Fig. 6: NOAA-19 satellite image on 14 May 2017 shows scattered shower activities prevailed over the southern ASEAN region.

 

Figure 7: NOAA-19 satellite image on 15 May 2017 shows hotspot activities in the northern ASEAN region subdued by wet weather conditions.

Figure 8: NOAA-19 satellite image on 29 May 2017 shows enhanced rainfall activities in Myanmar due to the influence of Cyclone Mora over the Bay of Bengal.

Figure 9: NOAA-19 satellite image on 31 May 2017 shows prevailing wet weather conditions over Sumatra.

2.3    The hotspot distribution charts and daily hotspot charts for May 2017 are shown in Figure 10, Figure 11 and Figure 12 respectively.

Figure 10: Figure 10: NOAA-19 hotspots distribution in May 2017.

Figure 11: Hotspot Counts in Cambodia, Lao PDR, Thailand, Vietnam and Myanmar in May 2017.

Figure 12: Hotspot Counts in Sumatra, Borneo and Peninsular Malaysia in May 2017.

 

3.   Status of El Niño/La Niña and Indian Ocean Dipole
3.1    International climate centres are projecting a near equal chance of the El Niño Southern Oscillation (ENSO) remaining neutral and a chance of weak El Niño developing in the latter half of the year.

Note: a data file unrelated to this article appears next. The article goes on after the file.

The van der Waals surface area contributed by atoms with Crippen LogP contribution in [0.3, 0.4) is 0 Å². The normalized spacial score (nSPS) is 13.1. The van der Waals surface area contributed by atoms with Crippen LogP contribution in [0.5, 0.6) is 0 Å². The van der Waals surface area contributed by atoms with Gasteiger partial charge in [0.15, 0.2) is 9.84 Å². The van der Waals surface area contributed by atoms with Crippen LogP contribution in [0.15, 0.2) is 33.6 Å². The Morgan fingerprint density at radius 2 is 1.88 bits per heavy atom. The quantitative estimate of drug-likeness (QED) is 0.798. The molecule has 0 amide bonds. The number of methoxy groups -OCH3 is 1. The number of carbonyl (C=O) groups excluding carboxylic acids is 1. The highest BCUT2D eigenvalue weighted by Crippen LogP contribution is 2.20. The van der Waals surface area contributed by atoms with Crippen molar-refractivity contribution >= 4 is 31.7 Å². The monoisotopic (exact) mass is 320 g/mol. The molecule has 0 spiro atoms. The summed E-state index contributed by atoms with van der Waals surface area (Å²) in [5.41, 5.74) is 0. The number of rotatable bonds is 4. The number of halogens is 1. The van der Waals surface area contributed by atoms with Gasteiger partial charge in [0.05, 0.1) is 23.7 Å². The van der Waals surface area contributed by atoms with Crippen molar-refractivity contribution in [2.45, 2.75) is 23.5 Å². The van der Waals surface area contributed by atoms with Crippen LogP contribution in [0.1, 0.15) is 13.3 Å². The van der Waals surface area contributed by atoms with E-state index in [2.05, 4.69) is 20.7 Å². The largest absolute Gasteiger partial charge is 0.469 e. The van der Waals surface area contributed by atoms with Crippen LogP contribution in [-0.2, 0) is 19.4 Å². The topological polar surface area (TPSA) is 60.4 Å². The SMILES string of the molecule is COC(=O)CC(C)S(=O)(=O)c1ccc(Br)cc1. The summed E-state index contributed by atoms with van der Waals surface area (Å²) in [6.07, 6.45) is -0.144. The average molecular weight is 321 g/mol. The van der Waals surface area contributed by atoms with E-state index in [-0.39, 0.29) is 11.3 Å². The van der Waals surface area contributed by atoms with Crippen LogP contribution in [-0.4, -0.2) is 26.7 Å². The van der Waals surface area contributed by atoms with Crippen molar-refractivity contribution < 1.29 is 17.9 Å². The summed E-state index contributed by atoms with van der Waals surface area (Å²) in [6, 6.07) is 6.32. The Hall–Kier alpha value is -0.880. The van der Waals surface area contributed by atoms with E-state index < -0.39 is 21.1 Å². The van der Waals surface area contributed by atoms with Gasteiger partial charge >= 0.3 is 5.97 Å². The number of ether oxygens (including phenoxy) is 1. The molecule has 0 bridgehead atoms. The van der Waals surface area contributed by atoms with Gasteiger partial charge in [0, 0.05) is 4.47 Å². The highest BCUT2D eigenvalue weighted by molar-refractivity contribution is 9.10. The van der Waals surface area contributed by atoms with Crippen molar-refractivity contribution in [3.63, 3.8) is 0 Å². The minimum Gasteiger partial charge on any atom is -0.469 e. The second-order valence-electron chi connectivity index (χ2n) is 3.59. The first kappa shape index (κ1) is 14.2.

3.2    Should an El Niño develop, the conditions are expected to be weak and the impact over the Maritime Continent is unlikely to be significant.

3.3    Typically, El Niño brings drier-than-normal rainfall conditions to most parts of Southeast Asia, except over the near-equatorial region where the impact is less pronounced during the Northeast Monsoon season. During La Niña events, the opposite, i.e wetter-than-normal condition, normally occurs. Locally specific impact differs from place to place and for different seasons.

3.4    In May 2017, the Indian Ocean Dipole (IOD) index continued to remain at neutral levels (Figure 13). In the next few months, based on international climate models, the IOD is forecast to remain neutral, with some chance that a positive IOD may develop toward the end of the year. The IOD is unlikely have a significant influence on the weather over the ASEAN region for the next few months.

Figure 13: Indian Ocean Dipole (IOD) index time series. The IOD index is at the neutral level for May 2017. (Source: Bureau of Meteorology).